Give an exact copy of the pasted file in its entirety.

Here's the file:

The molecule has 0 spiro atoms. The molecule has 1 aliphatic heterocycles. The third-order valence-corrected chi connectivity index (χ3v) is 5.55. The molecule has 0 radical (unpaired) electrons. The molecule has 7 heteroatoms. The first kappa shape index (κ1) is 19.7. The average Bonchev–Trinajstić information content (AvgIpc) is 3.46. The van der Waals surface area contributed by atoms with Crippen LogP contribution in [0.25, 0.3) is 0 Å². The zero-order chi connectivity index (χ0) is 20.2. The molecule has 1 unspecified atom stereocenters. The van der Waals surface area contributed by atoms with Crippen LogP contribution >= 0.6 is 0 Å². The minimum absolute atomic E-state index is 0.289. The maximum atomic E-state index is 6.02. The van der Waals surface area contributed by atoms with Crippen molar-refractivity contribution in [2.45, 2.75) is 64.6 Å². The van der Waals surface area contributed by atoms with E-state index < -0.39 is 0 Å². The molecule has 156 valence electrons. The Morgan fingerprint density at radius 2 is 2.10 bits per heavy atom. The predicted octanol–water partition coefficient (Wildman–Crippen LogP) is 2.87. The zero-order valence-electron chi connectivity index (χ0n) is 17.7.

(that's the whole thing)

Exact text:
The molecule has 0 spiro atoms. The molecule has 1 aliphatic heterocycles. The third-order valence-corrected chi connectivity index (χ3v) is 5.55. The molecule has 0 radical (unpaired) electrons. The molecule has 7 heteroatoms. The first kappa shape index (κ1) is 19.7. The average Bonchev–Trinajstić information content (AvgIpc) is 3.46. The van der Waals surface area contributed by atoms with Crippen LogP contribution in [0.25, 0.3) is 0 Å². The zero-order chi connectivity index (χ0) is 20.2. The molecule has 1 unspecified atom stereocenters. The van der Waals surface area contributed by atoms with Crippen LogP contribution >= 0.6 is 0 Å². The minimum absolute atomic E-state index is 0.289. The maximum atomic E-state index is 6.02. The van der Waals surface area contributed by atoms with Crippen molar-refractivity contribution in [2.45, 2.75) is 64.6 Å². The van der Waals surface area contributed by atoms with E-state index < -0.39 is 0 Å². The molecule has 156 valence electrons. The Morgan fingerprint density at radius 2 is 2.10 bits per heavy atom. The predicted octanol–water partition coefficient (Wildman–Crippen LogP) is 2.87. The zero-order valence-electron chi connectivity index (χ0n) is 17.7.